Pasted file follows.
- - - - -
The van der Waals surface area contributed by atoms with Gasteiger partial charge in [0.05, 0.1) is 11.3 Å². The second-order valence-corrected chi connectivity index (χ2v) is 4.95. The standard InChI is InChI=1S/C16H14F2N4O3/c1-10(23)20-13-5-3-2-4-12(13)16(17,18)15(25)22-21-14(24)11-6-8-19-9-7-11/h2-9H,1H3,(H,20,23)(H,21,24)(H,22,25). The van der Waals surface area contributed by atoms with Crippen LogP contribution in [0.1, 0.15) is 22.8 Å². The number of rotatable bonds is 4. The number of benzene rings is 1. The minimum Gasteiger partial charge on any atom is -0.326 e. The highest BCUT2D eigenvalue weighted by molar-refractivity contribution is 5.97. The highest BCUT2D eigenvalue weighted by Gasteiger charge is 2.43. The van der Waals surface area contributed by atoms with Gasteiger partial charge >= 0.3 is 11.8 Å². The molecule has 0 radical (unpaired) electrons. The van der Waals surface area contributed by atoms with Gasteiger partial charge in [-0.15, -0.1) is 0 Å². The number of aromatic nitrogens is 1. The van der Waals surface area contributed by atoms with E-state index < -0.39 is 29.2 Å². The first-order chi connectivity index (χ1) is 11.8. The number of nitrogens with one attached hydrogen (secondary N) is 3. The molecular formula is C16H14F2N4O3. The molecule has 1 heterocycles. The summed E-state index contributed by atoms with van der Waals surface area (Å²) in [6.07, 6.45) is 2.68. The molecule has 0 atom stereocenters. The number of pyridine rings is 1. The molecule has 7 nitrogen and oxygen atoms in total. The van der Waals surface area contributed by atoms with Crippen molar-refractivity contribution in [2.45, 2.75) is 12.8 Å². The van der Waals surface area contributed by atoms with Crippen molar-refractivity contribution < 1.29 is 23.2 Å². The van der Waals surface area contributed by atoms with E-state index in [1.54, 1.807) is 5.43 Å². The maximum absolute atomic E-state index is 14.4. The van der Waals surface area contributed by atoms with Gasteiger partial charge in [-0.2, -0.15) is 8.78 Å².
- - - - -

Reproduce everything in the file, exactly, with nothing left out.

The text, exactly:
The van der Waals surface area contributed by atoms with Gasteiger partial charge in [0.05, 0.1) is 11.3 Å². The second-order valence-corrected chi connectivity index (χ2v) is 4.95. The standard InChI is InChI=1S/C16H14F2N4O3/c1-10(23)20-13-5-3-2-4-12(13)16(17,18)15(25)22-21-14(24)11-6-8-19-9-7-11/h2-9H,1H3,(H,20,23)(H,21,24)(H,22,25). The van der Waals surface area contributed by atoms with Crippen LogP contribution in [0.1, 0.15) is 22.8 Å². The number of rotatable bonds is 4. The number of benzene rings is 1. The minimum Gasteiger partial charge on any atom is -0.326 e. The highest BCUT2D eigenvalue weighted by molar-refractivity contribution is 5.97. The highest BCUT2D eigenvalue weighted by Gasteiger charge is 2.43. The van der Waals surface area contributed by atoms with Gasteiger partial charge >= 0.3 is 11.8 Å². The molecule has 0 radical (unpaired) electrons. The van der Waals surface area contributed by atoms with Gasteiger partial charge in [-0.15, -0.1) is 0 Å². The number of aromatic nitrogens is 1. The van der Waals surface area contributed by atoms with E-state index < -0.39 is 29.2 Å². The first-order chi connectivity index (χ1) is 11.8. The number of nitrogens with one attached hydrogen (secondary N) is 3. The molecular formula is C16H14F2N4O3. The molecule has 1 heterocycles. The summed E-state index contributed by atoms with van der Waals surface area (Å²) in [6.07, 6.45) is 2.68. The molecule has 0 atom stereocenters. The number of pyridine rings is 1. The molecule has 7 nitrogen and oxygen atoms in total. The van der Waals surface area contributed by atoms with Crippen molar-refractivity contribution in [2.45, 2.75) is 12.8 Å². The van der Waals surface area contributed by atoms with Crippen molar-refractivity contribution < 1.29 is 23.2 Å². The van der Waals surface area contributed by atoms with E-state index in [1.54, 1.807) is 5.43 Å². The maximum absolute atomic E-state index is 14.4. The van der Waals surface area contributed by atoms with Gasteiger partial charge in [-0.2, -0.15) is 8.78 Å².